Mitt Romney’s visit to London this week - a visit he handled so disastrously that both the prime minister and the mayor of London (Conservatives both) were piqued into mocking him publicly - has brought many Brits face-to-face with this year’s U.S. presidential election for the first time.
Britain and America have been described as two countries divided by a common language, but the bewilderment extends well beyond the linguistic: it spills over into religion and politics as well. Indeed, in the U.S., the First Amendment notwithstanding, religion and politics seem largely intertwined: right-wing politics especially.
And here our puzzlement only deepens. For in the United Kingdom “Christian” tends to be seen as a shorthand for “trying to be kind; trying to care about others; trying not to be selfish; trying not to be judgmental.” In short, it amounts to “trying to be a good person,” which , of course, those of us who don’t think of ourselves as Christian are trying to do too.
Concern for others and a sense of obligation towards them have long been a part of the British national character, or so we like to think. Our National Health Service, for instance, is one of the few things for which we notoriously reserved Brits can be depended on to show passionate support: our provision of healthcare, free at the point of delivery, for all who need it, regardless of ability to pay, is a source of real national pride to us.
The fierce, often vicious, opposition to “Obamacare” in the U.S. therefore left us completely baffled. All the more so because the most passionate resistance seemed to be coming from the very people most likely to claim their lives are based on Christian values.
I write, of course, as an atheist: but an atheist who used to be a committed Christian and who still remembers feeling deeply inspired by the sheer humanity of the character of Jesus as shown in the Gospels. Another time I might argue about the historical reliability (or otherwise) of the Gospels and take issue with other aspects of their message. But for now I want to take them at face value and ask: what would the Jesus of the Gospels make of some of the shibboleths of U.S. politics?
Let us start with the question of wealth. Far from emphasizing the importance of wealth-creation, Jesus repeatedly told his followers to forsake it; that it would get in the way of their relationship with God. His advice to a wealthy would-be disciple? Sell all you have and give it to the poor. And give it to the poor! No sign here that he thought of the poor as being to blame for their own predicament, people to be frowned on, people who did not deserve to have their well-being taken into account. Suppose Jesus really were alive today. Would he despise the poor? Ignore their needs? Begrudge their miserable welfare hand-outs? Cheer at the idea of letting the uninsured die of disease?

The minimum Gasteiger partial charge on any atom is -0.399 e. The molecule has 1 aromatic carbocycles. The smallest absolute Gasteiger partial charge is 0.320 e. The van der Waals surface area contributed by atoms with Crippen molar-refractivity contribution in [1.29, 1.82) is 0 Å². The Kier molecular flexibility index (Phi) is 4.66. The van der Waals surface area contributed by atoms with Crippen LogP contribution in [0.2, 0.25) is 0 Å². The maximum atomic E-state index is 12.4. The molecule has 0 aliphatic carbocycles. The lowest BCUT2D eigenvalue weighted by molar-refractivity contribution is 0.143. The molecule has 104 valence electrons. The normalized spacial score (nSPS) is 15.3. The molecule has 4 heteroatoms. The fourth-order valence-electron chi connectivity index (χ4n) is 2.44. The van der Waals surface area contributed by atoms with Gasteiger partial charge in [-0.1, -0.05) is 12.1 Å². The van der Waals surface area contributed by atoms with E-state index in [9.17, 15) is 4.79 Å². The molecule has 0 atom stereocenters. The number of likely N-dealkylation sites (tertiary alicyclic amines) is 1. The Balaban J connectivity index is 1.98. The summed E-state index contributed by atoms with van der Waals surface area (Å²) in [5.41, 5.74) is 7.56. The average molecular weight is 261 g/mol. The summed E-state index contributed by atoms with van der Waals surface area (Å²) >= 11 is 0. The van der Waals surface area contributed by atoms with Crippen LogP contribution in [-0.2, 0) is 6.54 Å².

The Gospels show us a man who shunned the respectable, reaching out instead to the poor and weak, seeking out society’s rejects and publicly aligning himself with them. Would the Jesus who healed abundantly have been outraged at the idea of “Obamacare”? At the suggestion that he should put his hand in his pocket to help ensure the poorest in the wealthiest nation on Earth did not have to live in fear of illness?
And then there’s the baffling issue of guns. To a nation in which not even our police are routinely armed, the power of the gun lobby in the US is simply incomprehensible: the reality of rampant gun-ownership in America seems to bear little resemblance to the “well regulated militia” foreseen in the Second Amendment. American Christians: can you imagine any circumstances in which the Jesus who said “Turn the other cheek” and “Love your enemies” would approve of your owning a gun?
To Brits watching from across the Atlantic, U.S. society seems worryingly divided. Not just between the rich and the poor, the haves and the have-nots, but also between those who consider themselves respectable and those whom those same people do not consider respectable. I can think of no other industrially and commercially advanced country - much less an avowedly Christian one - in which it is apparently so acceptable to demonize those who do not share your beliefs, for example, or your sexual orientation. The sight of American Christians in full self-righteous fervor, working themselves up into a rage over other people’s beliefs and other people’s sexuality, is hard to reconcile with the Jesus of the Gospels, whose anger was almost exclusively reserved for those who dared to judge and look down on others; the Jesus who, himself, chose always to align himself with those so judged.
Romney, of course, is a Mormon. But many of those who support the right-wing politics he espouses will be mainstream Christians. Christians, it must be said, whose Bibles must contain very different accounts of Jesus’s teachings than the one on my bookshelf.